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On This Second Sunday in Advent

I'm giving up my negativity bias in my marriage



Photo by Alex Iby on Unsplash
“The bad stuff is easier to believe. You ever notice that?” says Julia Roberts’ character, Vivian, in Pretty Woman (1990)

I can relate to this, painfully so.


And I also recognize growing up in an abusive household and marrying abusive men turned my negativity bias into a sort of shield if you will. Looking out for the negatives in those relationships helped me stay as safe as possible. When I was strong enough, it helped me to 'see the writing on the walls' and walk away, to begin again.


But today I realized I've been unconsciously letting my negativity bias affect my marriage, I've let it color the lens through which I view my husband and our relationship --- this is not an abusive relationship, he is not a 'bad guy'....


Mine is a brain that has been programmed for survival through some very hard-to-survive environments not being able to recognize that it is now safe, it is now loved, and it is now ok for both humans in the relationship to fuck up because, well, we are humans.


This afternoon when I was leaning over to put on my boots so I could take the dog out to potty (again?!?) and looked over at my husband's 'gluten' counter and saw crumbs, bits of dried out shredded cheese and just a general overall mess.


I got mad at him for not being as tidy in the kitchen as I prefer, muttering to myself about crumbs and such.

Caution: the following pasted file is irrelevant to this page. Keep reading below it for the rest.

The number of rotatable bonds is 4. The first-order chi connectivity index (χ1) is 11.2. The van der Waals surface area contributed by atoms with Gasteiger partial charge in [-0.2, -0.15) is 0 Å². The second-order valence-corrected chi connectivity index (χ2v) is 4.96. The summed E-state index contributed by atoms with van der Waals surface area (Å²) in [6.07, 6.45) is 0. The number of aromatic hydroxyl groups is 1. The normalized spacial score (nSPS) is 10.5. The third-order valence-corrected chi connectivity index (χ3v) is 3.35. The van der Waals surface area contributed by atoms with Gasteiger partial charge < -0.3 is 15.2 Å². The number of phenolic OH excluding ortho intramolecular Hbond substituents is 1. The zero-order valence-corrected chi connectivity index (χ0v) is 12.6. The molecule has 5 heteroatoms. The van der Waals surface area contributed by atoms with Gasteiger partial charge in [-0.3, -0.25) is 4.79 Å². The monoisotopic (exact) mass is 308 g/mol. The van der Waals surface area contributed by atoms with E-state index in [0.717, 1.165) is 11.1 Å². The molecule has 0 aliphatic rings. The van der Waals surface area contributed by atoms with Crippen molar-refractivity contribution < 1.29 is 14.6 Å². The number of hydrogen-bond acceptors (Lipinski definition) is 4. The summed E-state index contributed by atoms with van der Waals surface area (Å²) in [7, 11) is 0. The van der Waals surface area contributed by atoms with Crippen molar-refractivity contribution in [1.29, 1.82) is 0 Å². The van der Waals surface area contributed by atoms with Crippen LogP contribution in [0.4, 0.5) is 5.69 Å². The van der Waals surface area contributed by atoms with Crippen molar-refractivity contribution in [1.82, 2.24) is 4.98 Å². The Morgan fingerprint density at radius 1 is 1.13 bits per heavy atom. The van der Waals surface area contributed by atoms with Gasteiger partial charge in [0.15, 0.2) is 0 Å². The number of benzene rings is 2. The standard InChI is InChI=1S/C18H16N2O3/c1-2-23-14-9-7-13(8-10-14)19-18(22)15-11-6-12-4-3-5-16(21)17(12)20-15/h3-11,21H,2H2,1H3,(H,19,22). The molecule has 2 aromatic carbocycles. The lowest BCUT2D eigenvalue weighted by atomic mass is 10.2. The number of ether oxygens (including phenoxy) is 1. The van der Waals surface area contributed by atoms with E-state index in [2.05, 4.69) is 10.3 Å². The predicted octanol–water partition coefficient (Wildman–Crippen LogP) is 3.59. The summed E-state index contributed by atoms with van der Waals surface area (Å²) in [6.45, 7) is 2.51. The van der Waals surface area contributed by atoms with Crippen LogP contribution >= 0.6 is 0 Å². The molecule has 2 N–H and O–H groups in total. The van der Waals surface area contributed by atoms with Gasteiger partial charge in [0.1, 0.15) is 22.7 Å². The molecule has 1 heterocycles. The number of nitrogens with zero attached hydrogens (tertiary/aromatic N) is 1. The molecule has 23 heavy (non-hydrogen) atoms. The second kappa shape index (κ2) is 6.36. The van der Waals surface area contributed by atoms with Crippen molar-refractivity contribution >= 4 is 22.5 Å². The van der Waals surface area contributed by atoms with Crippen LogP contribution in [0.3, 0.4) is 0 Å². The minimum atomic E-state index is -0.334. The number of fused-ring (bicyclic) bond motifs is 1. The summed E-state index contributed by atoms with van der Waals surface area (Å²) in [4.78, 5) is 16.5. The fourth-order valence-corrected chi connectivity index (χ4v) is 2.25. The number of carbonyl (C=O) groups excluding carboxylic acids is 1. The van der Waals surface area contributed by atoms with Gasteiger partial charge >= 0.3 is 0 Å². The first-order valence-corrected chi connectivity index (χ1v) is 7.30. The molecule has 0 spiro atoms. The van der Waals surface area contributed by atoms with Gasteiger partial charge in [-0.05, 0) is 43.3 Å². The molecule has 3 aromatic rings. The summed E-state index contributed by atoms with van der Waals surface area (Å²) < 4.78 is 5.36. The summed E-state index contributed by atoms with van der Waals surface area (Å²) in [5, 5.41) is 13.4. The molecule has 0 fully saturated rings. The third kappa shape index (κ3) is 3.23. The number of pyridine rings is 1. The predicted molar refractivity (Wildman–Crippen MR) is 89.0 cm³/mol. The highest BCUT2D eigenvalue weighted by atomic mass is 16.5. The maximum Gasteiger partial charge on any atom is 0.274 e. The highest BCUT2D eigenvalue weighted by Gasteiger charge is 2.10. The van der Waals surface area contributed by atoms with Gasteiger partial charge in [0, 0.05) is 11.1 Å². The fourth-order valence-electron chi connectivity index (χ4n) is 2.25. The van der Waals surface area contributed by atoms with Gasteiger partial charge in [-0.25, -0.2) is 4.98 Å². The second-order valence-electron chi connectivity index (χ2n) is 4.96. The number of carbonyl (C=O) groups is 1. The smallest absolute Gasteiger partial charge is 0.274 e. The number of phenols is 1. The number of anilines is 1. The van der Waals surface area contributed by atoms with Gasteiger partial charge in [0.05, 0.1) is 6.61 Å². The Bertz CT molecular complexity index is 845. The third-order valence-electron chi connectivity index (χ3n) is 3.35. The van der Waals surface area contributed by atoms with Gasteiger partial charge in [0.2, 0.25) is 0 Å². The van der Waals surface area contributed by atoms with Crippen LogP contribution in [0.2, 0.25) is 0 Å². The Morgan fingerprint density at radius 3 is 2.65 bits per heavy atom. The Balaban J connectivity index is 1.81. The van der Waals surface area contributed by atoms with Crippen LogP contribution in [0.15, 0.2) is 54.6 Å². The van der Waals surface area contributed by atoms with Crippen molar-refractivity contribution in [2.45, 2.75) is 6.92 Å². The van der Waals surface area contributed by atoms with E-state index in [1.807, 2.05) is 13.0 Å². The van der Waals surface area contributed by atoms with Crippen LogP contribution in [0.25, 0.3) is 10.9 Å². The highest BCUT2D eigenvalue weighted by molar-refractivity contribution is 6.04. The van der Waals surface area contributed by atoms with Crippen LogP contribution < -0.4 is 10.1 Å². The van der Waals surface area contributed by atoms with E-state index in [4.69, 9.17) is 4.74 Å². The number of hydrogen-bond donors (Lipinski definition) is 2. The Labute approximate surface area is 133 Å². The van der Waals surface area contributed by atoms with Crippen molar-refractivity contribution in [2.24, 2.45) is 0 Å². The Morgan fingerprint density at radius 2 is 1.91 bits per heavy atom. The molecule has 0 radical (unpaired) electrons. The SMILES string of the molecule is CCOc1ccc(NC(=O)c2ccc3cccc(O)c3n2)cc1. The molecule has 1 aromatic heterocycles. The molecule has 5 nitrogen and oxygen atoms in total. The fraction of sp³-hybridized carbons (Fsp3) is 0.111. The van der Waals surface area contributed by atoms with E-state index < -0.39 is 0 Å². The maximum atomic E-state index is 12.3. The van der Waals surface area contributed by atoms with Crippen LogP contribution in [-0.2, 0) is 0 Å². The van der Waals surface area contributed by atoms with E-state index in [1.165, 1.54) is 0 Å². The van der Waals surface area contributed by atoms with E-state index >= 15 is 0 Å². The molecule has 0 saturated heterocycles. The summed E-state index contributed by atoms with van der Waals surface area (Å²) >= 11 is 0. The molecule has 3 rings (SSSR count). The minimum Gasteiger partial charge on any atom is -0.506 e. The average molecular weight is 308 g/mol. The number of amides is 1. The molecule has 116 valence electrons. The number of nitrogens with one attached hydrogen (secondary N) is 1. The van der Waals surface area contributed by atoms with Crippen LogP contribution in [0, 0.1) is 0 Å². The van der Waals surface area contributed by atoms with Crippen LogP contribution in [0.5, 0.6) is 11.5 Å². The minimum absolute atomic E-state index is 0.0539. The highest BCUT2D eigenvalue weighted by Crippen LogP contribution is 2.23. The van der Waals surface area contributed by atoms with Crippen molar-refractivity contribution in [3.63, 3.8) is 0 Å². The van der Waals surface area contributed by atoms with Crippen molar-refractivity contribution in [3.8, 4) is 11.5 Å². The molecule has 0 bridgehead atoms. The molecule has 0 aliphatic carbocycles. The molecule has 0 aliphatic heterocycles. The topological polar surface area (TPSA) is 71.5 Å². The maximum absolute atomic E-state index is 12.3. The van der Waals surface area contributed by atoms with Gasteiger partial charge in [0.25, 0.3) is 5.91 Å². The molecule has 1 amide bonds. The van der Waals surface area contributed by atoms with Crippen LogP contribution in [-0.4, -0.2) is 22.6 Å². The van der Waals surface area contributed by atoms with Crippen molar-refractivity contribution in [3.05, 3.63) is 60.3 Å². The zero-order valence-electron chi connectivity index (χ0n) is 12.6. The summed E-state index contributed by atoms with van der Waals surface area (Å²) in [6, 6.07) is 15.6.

Then, I realized that what I'd actually gotten mad at him for is not being me. Yeah, I realized that being mad at a good human for having different standards/modes of living is pure ego and self preservation.


Only problem is, this is not an unsafe abusive relationship by any means.


This is a loving, safe, nurturing relationship between two very flawed humans who have both known neglect, violence, fear, and abandonment.


In others words, I'm in a relationship with someone just-like-me, but their own person.


I found myself out in the back yard waiting for the dog to finally choose a spot to pee thinking about all of this and it hit me - I am acting the part of the abusive spouse / parent in this relationship.


I am being my mother, my ex-husbands, my nightmares...


Because I am focusing on how he is different, or 'less-than' and judging him for those ways when he offers me nothing but unconditional love. He is, truly, "the bearer of unconditional things."